Inktomi eyes media market, acquires eScene

Inktomi on Tuesday made a major push into the media management software area with the announcement of a new infrastructure application suite and the acquisition of eScene Networks Inc.

Believing that the number of corporate users accessing "rich media" content -- namely real-time streaming audio and video -- is on the rise, Inktomi plans to release its Media Publisher by the end of the third quarter, according to company officials.

The company will integrate technology from eScene Networks into this product, designed to catalog, manage, and publish rich media content that corporations generate. Users of the product will be able to search for rich media through an online catalog of content that can be customized to fit a company's needs, officials said. They will also be able to create and store rich media themselves using Media Publisher.

The terms of Inktomi's acquisition of eScene Networks, based in San Francisco, were not disclosed.

Media Publisher will be one piece of a suite of applications, which will be integrated to work together but also sold separately. The suite will be designed to help corporations better manage rich media content across networks.

"Before, it was difficult to have to create, in many cases, your own solution for deploying rich media," said Peter Galvin, vice president and general manager of Inktomi's enterprise solutions. "Now, with this announcement, there's a complete solution that's integrated."

Galvin listed training programs, such as webcasts where executives in a company want to communicate with employees or partners and live broadcasts of product launches as some corporate uses of streaming audio and video.

While admitting that deploying rich media content is still quite new for many corporations, Galvin said that because of cost savings he expects widespread adoption.

"We've seen corporations doing training with regular video, and that gets very expensive. They're forced to do the creative process, then put it on a video (cassette) and ship it to hundreds of locations," Galvin said. "We're now seeing small pockets of companies moving to the Web; they can put audio or video online and change the way the presentation is circulated. It's much more cost effective, the cost of an audio conference is close to 10 times more expensive than to broadcast using the Web."

This may be true for some corporations with a clear need to communicate more efficiently with employees or partners, but it's too early to tell if the majority of enterprises will find this method of distributing information compelling, said one analyst.

"It's shown value in vertical applications, like in financial services or in businesses where there's lots of intensive training, but most companies don't have that need to stream information," said Galen Schreck, an analyst with Forrester Research Inc. "You can't say generically that all companies need to stream lots of content to their employees that's accessed over and over."

The additional software modules announced on Tuesday include Traffic Core, which manages the flow of content from the core of the network out to its edges. The software sits on top of routing and switching hardware to add intelligence to the process of directing IP-based traffic. For example, the software will redirect traffic around failures or clogs in the network, officials said.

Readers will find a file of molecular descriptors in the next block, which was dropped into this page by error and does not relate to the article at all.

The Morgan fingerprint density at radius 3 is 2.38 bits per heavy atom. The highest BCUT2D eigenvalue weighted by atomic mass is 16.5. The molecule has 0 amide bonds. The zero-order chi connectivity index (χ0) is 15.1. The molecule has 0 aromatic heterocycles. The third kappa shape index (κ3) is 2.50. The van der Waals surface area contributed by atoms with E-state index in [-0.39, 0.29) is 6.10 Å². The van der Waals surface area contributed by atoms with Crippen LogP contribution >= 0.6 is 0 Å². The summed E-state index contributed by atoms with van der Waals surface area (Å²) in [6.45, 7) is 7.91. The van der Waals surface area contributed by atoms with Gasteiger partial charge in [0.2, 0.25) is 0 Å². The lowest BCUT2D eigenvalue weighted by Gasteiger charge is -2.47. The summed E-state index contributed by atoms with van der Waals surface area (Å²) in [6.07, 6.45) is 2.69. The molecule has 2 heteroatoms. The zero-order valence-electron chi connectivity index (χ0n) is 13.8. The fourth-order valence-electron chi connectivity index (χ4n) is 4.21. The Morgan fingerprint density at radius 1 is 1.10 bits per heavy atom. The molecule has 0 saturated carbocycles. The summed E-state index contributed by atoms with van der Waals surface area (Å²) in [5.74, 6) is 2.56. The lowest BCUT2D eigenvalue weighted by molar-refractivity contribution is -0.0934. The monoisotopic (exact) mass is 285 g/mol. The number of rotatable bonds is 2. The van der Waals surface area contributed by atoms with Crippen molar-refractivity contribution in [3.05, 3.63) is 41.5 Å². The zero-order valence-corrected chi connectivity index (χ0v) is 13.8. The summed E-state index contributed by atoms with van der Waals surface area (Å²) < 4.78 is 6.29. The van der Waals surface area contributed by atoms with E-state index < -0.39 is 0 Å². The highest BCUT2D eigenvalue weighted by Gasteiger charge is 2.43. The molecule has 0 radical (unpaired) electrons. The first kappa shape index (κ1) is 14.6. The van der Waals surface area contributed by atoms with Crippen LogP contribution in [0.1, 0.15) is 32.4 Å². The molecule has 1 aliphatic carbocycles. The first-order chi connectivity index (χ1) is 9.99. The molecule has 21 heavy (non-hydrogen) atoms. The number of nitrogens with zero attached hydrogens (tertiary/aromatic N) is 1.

Inktomi's Traffic Edge, another new application, manages content as it travels to the outer perimeter of the network by storing static and streaming content close to end users to cut down on bandwidth usage, officials said. Another new software module,Traffic Controller, works with the other Traffic applications to offer users network management features. A graphical user interface presents information about bandwidth and data usage and aggregates network performance and usage information, officials said.

The company also unveiled its Search Database Module for retrieving both structured and unstructured data. This software works with databases including Microsoft Corp.'s SQL Server, Oracle Corp.'s Database server, Sybase Inc.'s Adaptive Server, and IBM Corp.'s DB2, and integrates with Inktomi's centralized search management software, officials said.

Inktomi also announced a pair of partnerships. The first is a deal with eRoom Technology Inc. to let users of Inktomi Search software access content published within eRoom's "digital workplaces." The second is an alliance with Netegrity Inc. to integrate Inktomi Search Software with Netegrity SiteMinder so that users of both products can centrally manage their user identities, authentication and access on a site, officials said.

The Search Database Module is available now; all other products announced on Tuesday will be available by the end of the third quarter at the latest, company officials said.

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More about eRoom TechnologyeScene NetworksForrester ResearchIBM AustraliaInktomiMicrosoftNetegrityOracleSoftware WorksSybase Australia

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